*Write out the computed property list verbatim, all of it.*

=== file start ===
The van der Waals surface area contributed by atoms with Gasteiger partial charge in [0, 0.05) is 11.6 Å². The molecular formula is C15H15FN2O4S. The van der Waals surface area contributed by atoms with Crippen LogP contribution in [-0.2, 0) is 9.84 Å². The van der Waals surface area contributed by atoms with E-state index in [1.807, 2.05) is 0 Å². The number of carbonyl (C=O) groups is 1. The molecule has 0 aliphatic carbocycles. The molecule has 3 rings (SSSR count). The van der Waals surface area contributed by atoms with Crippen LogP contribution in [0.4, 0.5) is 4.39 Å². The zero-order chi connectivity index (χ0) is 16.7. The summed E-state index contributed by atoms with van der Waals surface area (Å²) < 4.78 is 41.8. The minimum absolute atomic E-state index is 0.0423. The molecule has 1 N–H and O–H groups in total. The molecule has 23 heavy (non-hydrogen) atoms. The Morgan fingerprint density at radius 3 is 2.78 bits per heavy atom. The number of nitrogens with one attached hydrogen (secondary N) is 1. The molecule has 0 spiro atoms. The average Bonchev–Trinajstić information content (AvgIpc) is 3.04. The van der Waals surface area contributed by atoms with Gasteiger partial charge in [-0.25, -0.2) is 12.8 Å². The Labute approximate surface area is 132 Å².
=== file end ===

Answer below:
The van der Waals surface area contributed by atoms with Gasteiger partial charge in [0, 0.05) is 11.6 Å². The molecular formula is C15H15FN2O4S. The van der Waals surface area contributed by atoms with Crippen LogP contribution in [-0.2, 0) is 9.84 Å². The van der Waals surface area contributed by atoms with E-state index in [1.807, 2.05) is 0 Å². The number of carbonyl (C=O) groups is 1. The molecule has 0 aliphatic carbocycles. The molecule has 3 rings (SSSR count). The van der Waals surface area contributed by atoms with Crippen LogP contribution in [0.4, 0.5) is 4.39 Å². The zero-order chi connectivity index (χ0) is 16.7. The summed E-state index contributed by atoms with van der Waals surface area (Å²) < 4.78 is 41.8. The minimum absolute atomic E-state index is 0.0423. The molecule has 1 N–H and O–H groups in total. The molecule has 23 heavy (non-hydrogen) atoms. The Morgan fingerprint density at radius 3 is 2.78 bits per heavy atom. The number of nitrogens with one attached hydrogen (secondary N) is 1. The molecule has 0 spiro atoms. The average Bonchev–Trinajstić information content (AvgIpc) is 3.04. The van der Waals surface area contributed by atoms with Gasteiger partial charge in [-0.25, -0.2) is 12.8 Å². The Labute approximate surface area is 132 Å².